By Henry Adams on 2021-03-23
In our latest commentary we discuss the recent actions from major Central Banks, the sharp rise in inflation expectations since the turn of the year, the current pressure on short-term interest rates and consequent challenges to Government MMFs and, of course, the fall-out from the Greensill Capital debacle.
Diversion is the name of the game. Since our last post we have heard from some of the key central banks regarding the steepening of the yield curve witnessed globally. Policy makers in the US, UK, Europe and Asia are mostly unphased by what has been a significant move since the beginning of the year (more on this on a per currency basis below). Stocks continue to perform well (breaking records in the US) with stimulus not being withdrawn - its early departure has long been a risk that economists and think tanks have warned against. Thus, the overall theme of recovery and growth remains in place, albeit on a regional basis as lockdowns draw closer to a close in some jurisdictions, whilst being reignited in others, feeding into projected performance. In the US alone, after what feels like a process as long as Brexit has finally been concluded, a new package to the tune of an additional $1.9Tn has now been approved. Some of this is going directly into the pockets of many Americans, and then probably bitcoin. Currencies and stocks appear to be highly vaccination-program driven right now, but nowhere is immune!
Whilst one of the great ways to reduce the debt pile might be to inflate it away, the ECB has been sure to manage expectations on the future path of interest rates. The goal is simple. To keep money extremely cheap and financing conditions as accommodative as possible. The yield on the 10 year bund is telling on some of this move though - since the beginning of 2021 the return has improved by 25bp, simplistically speaking a 25 basis point hike. The front-end though has changed little as Brussels has clearly stated that measures will be brought in, and aggressively should market rates not come down. We heard on Monday that once again the pace of net pandemic bond buying increased last week. A theme expected to continue.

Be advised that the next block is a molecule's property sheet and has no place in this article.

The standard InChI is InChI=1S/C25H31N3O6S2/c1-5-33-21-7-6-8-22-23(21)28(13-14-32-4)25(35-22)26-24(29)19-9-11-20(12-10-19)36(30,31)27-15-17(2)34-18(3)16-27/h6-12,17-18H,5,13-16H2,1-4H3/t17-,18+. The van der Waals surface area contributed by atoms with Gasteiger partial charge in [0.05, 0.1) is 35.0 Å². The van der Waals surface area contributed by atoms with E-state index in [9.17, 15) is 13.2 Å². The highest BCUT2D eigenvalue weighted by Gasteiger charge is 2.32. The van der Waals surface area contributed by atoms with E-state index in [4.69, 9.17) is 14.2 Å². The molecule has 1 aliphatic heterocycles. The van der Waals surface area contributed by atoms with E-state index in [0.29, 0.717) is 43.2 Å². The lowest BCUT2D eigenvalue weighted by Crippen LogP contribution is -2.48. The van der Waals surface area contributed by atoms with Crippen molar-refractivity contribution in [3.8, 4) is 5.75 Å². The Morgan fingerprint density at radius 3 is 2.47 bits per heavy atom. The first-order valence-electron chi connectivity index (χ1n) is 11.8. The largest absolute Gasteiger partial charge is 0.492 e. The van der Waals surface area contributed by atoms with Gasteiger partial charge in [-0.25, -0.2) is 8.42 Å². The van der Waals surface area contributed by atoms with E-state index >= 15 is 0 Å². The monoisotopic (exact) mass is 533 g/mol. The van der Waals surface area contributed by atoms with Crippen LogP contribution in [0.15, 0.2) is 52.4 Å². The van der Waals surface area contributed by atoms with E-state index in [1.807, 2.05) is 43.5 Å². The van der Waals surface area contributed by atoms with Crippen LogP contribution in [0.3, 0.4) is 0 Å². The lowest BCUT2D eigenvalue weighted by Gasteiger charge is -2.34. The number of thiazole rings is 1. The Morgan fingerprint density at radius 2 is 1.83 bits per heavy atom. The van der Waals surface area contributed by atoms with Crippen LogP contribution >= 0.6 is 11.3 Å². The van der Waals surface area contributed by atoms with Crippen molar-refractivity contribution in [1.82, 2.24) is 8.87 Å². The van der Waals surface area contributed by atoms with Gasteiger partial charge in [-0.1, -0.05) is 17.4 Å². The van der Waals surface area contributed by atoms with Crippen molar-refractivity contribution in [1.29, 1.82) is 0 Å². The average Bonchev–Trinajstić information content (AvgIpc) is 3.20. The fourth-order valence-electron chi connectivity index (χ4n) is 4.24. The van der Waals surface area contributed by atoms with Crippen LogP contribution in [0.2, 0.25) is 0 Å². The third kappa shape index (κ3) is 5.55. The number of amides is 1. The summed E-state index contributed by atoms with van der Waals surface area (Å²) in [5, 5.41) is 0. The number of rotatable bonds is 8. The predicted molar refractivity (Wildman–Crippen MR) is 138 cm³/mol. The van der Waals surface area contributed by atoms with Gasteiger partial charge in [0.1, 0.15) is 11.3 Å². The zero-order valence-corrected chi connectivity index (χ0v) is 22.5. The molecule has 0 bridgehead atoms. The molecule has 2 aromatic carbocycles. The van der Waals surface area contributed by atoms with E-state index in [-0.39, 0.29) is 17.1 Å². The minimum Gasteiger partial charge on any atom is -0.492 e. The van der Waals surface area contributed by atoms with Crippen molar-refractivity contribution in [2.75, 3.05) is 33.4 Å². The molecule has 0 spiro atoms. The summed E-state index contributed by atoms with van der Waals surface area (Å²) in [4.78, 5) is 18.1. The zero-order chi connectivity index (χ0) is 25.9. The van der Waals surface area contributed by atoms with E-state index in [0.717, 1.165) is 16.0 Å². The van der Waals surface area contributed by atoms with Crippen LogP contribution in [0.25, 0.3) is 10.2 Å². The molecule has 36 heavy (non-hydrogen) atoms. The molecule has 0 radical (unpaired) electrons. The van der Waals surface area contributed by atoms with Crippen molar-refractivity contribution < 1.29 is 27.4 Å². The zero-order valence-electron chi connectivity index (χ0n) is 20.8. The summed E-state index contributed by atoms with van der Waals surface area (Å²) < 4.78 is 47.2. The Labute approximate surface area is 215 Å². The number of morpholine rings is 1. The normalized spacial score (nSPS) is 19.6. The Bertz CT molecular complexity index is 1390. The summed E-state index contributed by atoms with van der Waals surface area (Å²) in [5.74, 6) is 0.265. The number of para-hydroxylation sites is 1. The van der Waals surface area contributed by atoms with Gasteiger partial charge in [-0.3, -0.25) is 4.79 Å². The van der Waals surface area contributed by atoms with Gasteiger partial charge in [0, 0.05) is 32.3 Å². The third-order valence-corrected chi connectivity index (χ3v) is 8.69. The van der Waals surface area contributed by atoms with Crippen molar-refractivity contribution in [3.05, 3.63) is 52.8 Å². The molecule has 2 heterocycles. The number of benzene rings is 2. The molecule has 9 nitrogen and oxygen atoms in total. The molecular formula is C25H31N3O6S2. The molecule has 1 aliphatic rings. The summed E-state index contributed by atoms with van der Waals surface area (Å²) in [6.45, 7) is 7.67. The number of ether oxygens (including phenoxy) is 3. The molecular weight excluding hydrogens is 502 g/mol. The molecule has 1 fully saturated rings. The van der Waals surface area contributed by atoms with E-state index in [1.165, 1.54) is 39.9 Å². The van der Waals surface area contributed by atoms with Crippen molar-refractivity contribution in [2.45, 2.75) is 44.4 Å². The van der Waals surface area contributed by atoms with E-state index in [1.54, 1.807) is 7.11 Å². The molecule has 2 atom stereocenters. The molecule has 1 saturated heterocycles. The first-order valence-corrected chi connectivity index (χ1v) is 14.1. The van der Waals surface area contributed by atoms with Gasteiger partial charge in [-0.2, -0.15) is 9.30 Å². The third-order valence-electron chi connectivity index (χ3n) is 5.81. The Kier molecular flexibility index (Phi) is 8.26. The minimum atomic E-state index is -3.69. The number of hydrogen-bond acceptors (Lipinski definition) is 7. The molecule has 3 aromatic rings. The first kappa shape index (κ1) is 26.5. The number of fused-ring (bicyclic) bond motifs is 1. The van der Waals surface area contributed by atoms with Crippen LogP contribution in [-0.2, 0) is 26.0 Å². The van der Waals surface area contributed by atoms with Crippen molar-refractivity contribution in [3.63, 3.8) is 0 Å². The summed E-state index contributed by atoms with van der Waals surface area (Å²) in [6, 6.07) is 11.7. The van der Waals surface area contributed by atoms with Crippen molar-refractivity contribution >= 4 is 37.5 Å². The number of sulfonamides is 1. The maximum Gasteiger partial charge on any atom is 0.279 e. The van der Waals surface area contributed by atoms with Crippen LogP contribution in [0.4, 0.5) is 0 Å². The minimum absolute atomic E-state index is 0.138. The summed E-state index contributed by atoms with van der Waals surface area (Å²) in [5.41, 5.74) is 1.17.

Graph constructed from Bloomberg LLP
The Bank of England remains modestly positive. Whilst a great deal of uncertainty persists, by historical standards, there are reasons to be optimistic. With households and firms sitting on a cash pile now exceeding £350Bn, it is predicted that the UK will spend and invest its way out of the pandemic when restrictions ease. Clarity on the future trading relationship with the EU (which has, until now, kept company cash and planning on the side-lines), along with more than 50% of the adult population now vaccinated and furlough extended to Q4 (albeit tapered), unemployment is a problem for another quarter.
UK Treasury Bill auctions have found support at zero now and yields in the 6 month paper in particular are starting to offer a return on investment (well, 5 basis points!). On the other hand, as we drive towards quarter-end, funding pressure appears to be returning to bank balance sheets with Gilt repo trading at negative levels. Timing seems to be good on our new 1 month secured product yielding 0.10 and beating the socks off alternatives, particularly on a risk-adjusted but also outright basis in many cases.
The idea of negative rates in the UK has gone up in smoke, along with returns for holders of gilts. If you thought bunds looked like better value now, UK 10 year gilts look cheap(er). Having kicked off in 1 Jan at 17 basis points, a little under three months into 2021 the yield has risen almost fivefold. Massive moves are afoot, in particular as the Bank is taking a different stance to the ECB and letting it rip.